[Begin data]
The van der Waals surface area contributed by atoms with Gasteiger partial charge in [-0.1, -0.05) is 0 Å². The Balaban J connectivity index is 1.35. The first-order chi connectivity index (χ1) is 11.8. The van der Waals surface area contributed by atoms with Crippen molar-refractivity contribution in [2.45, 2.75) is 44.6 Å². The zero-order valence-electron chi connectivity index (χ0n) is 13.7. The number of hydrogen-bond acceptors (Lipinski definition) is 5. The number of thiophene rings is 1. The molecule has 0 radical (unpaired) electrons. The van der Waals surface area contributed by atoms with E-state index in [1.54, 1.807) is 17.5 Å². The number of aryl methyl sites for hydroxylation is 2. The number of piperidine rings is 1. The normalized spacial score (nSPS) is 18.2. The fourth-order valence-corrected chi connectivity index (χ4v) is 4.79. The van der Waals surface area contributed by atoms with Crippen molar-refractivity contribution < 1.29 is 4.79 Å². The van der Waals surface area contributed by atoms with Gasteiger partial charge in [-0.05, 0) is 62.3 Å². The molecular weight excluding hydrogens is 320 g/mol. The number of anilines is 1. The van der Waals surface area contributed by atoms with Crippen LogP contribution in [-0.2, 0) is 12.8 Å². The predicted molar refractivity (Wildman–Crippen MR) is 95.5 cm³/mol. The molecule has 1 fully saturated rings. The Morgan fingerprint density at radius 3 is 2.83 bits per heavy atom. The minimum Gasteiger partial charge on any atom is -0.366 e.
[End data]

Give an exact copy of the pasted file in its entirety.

The van der Waals surface area contributed by atoms with Gasteiger partial charge in [-0.1, -0.05) is 0 Å². The Balaban J connectivity index is 1.35. The first-order chi connectivity index (χ1) is 11.8. The van der Waals surface area contributed by atoms with Crippen molar-refractivity contribution in [2.45, 2.75) is 44.6 Å². The zero-order valence-electron chi connectivity index (χ0n) is 13.7. The number of hydrogen-bond acceptors (Lipinski definition) is 5. The number of thiophene rings is 1. The molecule has 0 radical (unpaired) electrons. The van der Waals surface area contributed by atoms with E-state index in [1.54, 1.807) is 17.5 Å². The number of aryl methyl sites for hydroxylation is 2. The number of piperidine rings is 1. The normalized spacial score (nSPS) is 18.2. The fourth-order valence-corrected chi connectivity index (χ4v) is 4.79. The van der Waals surface area contributed by atoms with Crippen molar-refractivity contribution < 1.29 is 4.79 Å². The van der Waals surface area contributed by atoms with Gasteiger partial charge in [-0.05, 0) is 62.3 Å². The molecular weight excluding hydrogens is 320 g/mol. The number of anilines is 1. The van der Waals surface area contributed by atoms with Crippen LogP contribution in [-0.2, 0) is 12.8 Å². The predicted molar refractivity (Wildman–Crippen MR) is 95.5 cm³/mol. The molecule has 1 fully saturated rings. The Morgan fingerprint density at radius 3 is 2.83 bits per heavy atom. The minimum Gasteiger partial charge on any atom is -0.366 e.